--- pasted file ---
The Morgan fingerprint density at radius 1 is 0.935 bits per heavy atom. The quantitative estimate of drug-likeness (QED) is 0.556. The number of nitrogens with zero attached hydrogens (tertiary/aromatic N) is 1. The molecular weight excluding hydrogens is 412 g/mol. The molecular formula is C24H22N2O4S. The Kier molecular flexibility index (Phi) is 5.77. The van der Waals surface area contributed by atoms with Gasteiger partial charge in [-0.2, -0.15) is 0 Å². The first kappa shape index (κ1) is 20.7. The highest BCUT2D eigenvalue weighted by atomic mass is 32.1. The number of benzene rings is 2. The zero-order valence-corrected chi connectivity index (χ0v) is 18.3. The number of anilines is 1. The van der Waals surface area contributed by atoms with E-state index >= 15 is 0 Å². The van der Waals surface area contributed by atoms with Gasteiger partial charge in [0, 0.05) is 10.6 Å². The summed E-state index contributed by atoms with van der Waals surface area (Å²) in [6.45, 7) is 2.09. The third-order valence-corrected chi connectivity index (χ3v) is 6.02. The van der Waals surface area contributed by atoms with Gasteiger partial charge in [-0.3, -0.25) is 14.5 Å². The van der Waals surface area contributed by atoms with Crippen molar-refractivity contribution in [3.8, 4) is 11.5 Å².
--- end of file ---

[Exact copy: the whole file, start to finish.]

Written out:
The Morgan fingerprint density at radius 1 is 0.935 bits per heavy atom. The quantitative estimate of drug-likeness (QED) is 0.556. The number of nitrogens with zero attached hydrogens (tertiary/aromatic N) is 1. The molecular weight excluding hydrogens is 412 g/mol. The molecular formula is C24H22N2O4S. The Kier molecular flexibility index (Phi) is 5.77. The van der Waals surface area contributed by atoms with Gasteiger partial charge in [-0.2, -0.15) is 0 Å². The first kappa shape index (κ1) is 20.7. The highest BCUT2D eigenvalue weighted by atomic mass is 32.1. The number of benzene rings is 2. The zero-order valence-corrected chi connectivity index (χ0v) is 18.3. The number of anilines is 1. The van der Waals surface area contributed by atoms with E-state index >= 15 is 0 Å². The van der Waals surface area contributed by atoms with Gasteiger partial charge in [0, 0.05) is 10.6 Å². The summed E-state index contributed by atoms with van der Waals surface area (Å²) in [6.45, 7) is 2.09. The third-order valence-corrected chi connectivity index (χ3v) is 6.02. The van der Waals surface area contributed by atoms with Gasteiger partial charge in [-0.3, -0.25) is 14.5 Å². The van der Waals surface area contributed by atoms with Crippen molar-refractivity contribution in [3.8, 4) is 11.5 Å².